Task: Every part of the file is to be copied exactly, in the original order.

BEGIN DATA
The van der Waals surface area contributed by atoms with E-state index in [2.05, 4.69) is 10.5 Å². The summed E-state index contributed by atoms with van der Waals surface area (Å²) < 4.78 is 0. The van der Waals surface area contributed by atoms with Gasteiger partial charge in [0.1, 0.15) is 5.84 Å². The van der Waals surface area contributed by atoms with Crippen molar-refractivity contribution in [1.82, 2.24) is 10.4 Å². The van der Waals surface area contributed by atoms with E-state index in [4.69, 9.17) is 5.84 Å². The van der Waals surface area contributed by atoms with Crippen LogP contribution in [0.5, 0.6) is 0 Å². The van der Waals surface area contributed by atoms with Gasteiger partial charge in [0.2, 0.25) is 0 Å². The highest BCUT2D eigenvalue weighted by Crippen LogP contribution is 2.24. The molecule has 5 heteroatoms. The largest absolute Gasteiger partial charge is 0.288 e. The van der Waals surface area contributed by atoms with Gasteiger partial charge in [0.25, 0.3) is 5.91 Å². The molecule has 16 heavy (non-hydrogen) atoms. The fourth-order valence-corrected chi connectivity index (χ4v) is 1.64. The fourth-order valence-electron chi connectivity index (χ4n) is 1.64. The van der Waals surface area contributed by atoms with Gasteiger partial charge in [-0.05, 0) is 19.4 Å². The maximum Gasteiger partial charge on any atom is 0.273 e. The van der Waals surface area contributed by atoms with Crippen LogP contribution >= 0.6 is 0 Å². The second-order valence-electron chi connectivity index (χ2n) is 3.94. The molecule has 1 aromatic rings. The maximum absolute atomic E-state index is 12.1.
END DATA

The van der Waals surface area contributed by atoms with E-state index in [2.05, 4.69) is 10.5 Å². The summed E-state index contributed by atoms with van der Waals surface area (Å²) < 4.78 is 0. The van der Waals surface area contributed by atoms with Gasteiger partial charge in [0.1, 0.15) is 5.84 Å². The van der Waals surface area contributed by atoms with Crippen molar-refractivity contribution in [1.82, 2.24) is 10.4 Å². The van der Waals surface area contributed by atoms with E-state index in [4.69, 9.17) is 5.84 Å². The van der Waals surface area contributed by atoms with Crippen LogP contribution in [0.5, 0.6) is 0 Å². The van der Waals surface area contributed by atoms with Gasteiger partial charge in [0.2, 0.25) is 0 Å². The highest BCUT2D eigenvalue weighted by Crippen LogP contribution is 2.24. The molecule has 5 heteroatoms. The largest absolute Gasteiger partial charge is 0.288 e. The van der Waals surface area contributed by atoms with Gasteiger partial charge in [0.25, 0.3) is 5.91 Å². The molecule has 16 heavy (non-hydrogen) atoms. The fourth-order valence-corrected chi connectivity index (χ4v) is 1.64. The fourth-order valence-electron chi connectivity index (χ4n) is 1.64. The van der Waals surface area contributed by atoms with Gasteiger partial charge in [-0.05, 0) is 19.4 Å². The maximum Gasteiger partial charge on any atom is 0.273 e. The van der Waals surface area contributed by atoms with Crippen LogP contribution >= 0.6 is 0 Å². The second-order valence-electron chi connectivity index (χ2n) is 3.94. The molecule has 1 aromatic rings. The maximum absolute atomic E-state index is 12.1.